Sustainable Development Is a Matter of Market Design
The world is not wanting for powerful technologies, funding, talent, or knowhow. The fact that these factors are not driving rapid progress toward the Sustainable Development Goals is a failure of governance – in particular, the absence of appropriate market structures and incentives.
HONG KONG – Southeast Asia’s Malay Archipelago is very far away from Ukraine, and the indigenous people of Borneo – living in some of the most pristine jungles left in the world – do not leave much of a carbon footprint. Yet even they cannot escape the effects of war, inflation, and climate change. And one of our best hopes of building a better world – the United Nations Sustainable Development Goals – is looking increasingly unattainable.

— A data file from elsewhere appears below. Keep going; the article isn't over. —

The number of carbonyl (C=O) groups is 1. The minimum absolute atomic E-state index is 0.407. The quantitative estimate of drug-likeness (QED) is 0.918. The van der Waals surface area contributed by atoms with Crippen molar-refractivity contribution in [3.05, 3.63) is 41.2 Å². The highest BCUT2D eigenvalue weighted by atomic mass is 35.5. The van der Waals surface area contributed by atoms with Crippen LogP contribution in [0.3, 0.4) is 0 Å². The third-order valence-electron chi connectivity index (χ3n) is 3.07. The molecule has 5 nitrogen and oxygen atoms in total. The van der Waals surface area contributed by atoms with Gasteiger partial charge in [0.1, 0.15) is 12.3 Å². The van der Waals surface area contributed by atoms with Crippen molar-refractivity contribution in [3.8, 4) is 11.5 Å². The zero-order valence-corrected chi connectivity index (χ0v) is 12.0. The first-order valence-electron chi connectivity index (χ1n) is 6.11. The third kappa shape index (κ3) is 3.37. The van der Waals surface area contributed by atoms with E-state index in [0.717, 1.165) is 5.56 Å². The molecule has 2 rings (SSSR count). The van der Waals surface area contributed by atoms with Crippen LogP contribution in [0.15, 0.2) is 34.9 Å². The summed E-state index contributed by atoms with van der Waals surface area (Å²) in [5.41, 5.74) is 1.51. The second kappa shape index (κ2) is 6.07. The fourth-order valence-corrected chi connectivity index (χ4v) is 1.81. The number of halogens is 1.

The SDGs are supposed to “end poverty, protect the planet, and ensure prosperity for all” by 2030. But the latest SDG report makes for grim reading. “Cascading and interlinked global crises” – including the COVID-19 pandemic, global warming, war, inflation, and polarization – are jeopardizing the SDG agenda, having already reversed years of progress toward eradicating poverty and hunger.
Our recent visit to Borneo highlighted the consequences of these failures for indigenous people. Most of the 112,000 Murut people live in barely-developed rural areas in the island’s northern inland regions – mostly in Sabah, Malaysia – where goods and people used to move either by river or along gravel roads.
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